Does this apply to Dragon as well?
Due to licensing and legal reasons, probably not. Remember, Chrome is Google’s project, whereas Chromium is the community version (where we get our code from).
That’s what I figured. I just didn’t know if Comodo was going to jump on the “bandwagon”.
From a security standpoint, Adobe Flash is horrible. I doubt as a security company we would even consider it. Google is doing this because of YouTube in my opinion.
We believe this initiative will help our users in the following ways:
When users download Chrome, they will also receive the latest version of Adobe Flash Player. There will be no need to install Flash Player separately.
Users will automatically receive updates related to Flash Player using Google Chrome’s auto-update mechanism. This eliminates the need to manually download separate updates and reduces the security risk of using outdated versions.
With Adobe’s help, we plan to further protect users by extending Chrome’s “sandbox” to web pages with Flash content.
Though Flash update support is commendable it is unclear why it was not extended to other plugins (Microsoft Silverlight aside). Extending sandbox support to pages with flash content is good news considering that chromium got a far worse implementation on XP.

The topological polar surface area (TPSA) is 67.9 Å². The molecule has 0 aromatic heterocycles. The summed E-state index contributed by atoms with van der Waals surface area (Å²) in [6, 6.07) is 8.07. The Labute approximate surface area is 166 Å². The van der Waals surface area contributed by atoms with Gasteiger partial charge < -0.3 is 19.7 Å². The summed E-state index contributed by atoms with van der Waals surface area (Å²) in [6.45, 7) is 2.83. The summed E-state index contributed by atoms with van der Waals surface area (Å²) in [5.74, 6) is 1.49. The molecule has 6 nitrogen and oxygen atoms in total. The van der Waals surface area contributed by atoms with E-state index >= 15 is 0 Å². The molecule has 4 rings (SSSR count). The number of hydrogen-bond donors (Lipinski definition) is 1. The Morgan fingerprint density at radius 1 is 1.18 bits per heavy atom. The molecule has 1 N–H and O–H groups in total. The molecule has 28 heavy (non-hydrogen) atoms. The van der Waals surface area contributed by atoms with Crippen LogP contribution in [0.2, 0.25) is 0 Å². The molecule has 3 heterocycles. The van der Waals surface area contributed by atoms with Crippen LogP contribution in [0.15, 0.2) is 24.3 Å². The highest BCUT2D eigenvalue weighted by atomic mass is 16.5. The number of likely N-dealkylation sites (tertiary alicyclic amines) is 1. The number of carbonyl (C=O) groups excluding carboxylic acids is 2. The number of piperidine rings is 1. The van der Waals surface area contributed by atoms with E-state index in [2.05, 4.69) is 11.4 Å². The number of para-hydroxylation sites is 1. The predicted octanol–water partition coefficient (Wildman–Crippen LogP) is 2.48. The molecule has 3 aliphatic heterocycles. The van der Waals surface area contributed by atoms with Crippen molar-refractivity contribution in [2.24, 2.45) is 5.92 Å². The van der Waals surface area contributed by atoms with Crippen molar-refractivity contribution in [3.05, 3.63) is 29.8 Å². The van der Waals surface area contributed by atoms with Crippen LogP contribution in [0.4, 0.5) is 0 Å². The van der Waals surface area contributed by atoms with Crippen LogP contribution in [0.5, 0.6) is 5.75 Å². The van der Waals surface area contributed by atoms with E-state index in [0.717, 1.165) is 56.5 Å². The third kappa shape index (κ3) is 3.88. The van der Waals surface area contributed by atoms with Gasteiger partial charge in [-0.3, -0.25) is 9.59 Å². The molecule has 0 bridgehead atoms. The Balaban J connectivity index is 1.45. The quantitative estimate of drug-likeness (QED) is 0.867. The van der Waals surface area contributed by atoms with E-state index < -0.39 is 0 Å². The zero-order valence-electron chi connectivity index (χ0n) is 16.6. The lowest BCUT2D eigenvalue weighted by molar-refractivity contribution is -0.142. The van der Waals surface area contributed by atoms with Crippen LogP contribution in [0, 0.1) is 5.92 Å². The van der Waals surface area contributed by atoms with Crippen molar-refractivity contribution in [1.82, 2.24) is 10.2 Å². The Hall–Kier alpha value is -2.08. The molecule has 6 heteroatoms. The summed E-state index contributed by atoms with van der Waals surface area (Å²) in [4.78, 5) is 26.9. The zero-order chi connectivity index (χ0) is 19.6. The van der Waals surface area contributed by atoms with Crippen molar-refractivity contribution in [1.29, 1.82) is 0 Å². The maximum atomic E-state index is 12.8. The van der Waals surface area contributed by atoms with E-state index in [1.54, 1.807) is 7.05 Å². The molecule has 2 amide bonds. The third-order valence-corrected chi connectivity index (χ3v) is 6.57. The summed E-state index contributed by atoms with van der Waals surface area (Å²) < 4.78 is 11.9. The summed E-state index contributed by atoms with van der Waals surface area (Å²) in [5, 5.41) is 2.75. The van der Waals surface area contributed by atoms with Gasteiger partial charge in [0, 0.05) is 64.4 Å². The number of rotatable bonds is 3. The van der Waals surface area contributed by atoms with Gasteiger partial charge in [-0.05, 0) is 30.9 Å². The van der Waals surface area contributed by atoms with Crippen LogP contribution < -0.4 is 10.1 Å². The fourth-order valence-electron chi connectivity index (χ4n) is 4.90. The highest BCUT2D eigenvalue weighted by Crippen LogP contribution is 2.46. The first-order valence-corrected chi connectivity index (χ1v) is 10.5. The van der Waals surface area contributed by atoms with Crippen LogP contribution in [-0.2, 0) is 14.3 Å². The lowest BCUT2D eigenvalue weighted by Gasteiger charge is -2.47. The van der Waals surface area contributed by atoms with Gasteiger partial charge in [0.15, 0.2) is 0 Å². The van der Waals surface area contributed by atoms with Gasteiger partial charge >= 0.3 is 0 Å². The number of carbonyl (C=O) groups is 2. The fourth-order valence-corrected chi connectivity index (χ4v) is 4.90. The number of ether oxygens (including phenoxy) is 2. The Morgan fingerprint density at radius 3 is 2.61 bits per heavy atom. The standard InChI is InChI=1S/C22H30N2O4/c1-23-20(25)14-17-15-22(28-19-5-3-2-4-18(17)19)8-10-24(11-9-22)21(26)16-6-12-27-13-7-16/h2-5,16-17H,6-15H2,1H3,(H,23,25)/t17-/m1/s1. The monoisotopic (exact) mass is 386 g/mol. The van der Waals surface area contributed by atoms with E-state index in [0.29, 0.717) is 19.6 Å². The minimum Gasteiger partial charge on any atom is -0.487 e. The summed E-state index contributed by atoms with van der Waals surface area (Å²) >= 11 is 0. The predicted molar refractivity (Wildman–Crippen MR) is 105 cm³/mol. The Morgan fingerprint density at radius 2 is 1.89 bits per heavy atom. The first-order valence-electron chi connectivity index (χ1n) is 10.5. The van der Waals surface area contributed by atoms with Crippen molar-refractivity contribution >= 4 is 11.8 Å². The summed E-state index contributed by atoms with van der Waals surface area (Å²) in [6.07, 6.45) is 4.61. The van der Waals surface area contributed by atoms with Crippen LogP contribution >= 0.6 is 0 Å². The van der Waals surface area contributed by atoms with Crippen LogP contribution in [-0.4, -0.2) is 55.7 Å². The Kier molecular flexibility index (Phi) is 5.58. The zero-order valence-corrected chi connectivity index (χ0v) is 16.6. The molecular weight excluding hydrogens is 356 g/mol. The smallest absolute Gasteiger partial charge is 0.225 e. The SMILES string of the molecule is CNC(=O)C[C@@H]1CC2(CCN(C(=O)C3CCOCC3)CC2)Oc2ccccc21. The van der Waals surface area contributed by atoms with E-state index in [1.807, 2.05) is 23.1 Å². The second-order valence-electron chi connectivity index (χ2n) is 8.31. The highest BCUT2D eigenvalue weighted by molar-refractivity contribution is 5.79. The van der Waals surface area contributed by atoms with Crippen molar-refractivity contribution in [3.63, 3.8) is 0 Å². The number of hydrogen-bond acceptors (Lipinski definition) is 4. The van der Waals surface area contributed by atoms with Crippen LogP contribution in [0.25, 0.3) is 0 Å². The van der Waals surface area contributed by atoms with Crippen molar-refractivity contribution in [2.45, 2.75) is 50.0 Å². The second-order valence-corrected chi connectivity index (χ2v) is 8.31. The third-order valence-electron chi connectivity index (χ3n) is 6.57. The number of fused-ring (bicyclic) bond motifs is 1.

Whereas some changes will inevitably get into Chromium it would be nice to see Dragon feature some sort of all-round Plugin check: Indeed something preferable and unrelated to any partnership (though, accounting for flash userbase chrome will contribute to, it is easy to see some security reason in Google’s agenda)
As per informations provided in Royalty Deadline for H.264 Extended, But It’s Still Bad for the Web:
Is that the reason Dragon lacks H264 support?
From a personal (Read: non-Comodo) standpoint, I would 100% agree with that statement. I would LOVE to see YouTube (and other sites) use multiple formats. (Ogg Theora, Flash, h.264, etc.) to maintain a free and open web, but I think the market saturation behind h.264 is so ginormous that we’ll be FORCED into another proprietary format instead of using a Free and OPEN codec such as Theora. Especially since Apple and Sony are major players behind h.264 (and now Google)
Indeed it is not that end-users got much choice over content-distributors platforms and it is somewhat unsettling to see some browser/devices lacking native theora support.
It looks like html5 video support might be fragmented further in future as Google got holds of Theora VP3 legacy and its insofar less open (but more advanced) siblings
Very interesting. I was really hoping this would spark opinions and discussion. I use CD almost exclusively. This issue does matter to a lot of people.
It is time we shift over to HTML 5
I’m not quite sure you understand HTML5. The Video element of HTML supports many different video containers. It is up to the HTML5 implementer to provide a way to decode the element. (Opera makes use of gstreamer on Windows, Mac and Linux) . This is why Firefox has Theora support embedded and Chrome has h.264 support embedded
http://diveintohtml5.org/video.html (Link Courtesy of another forum member, who I forget their name)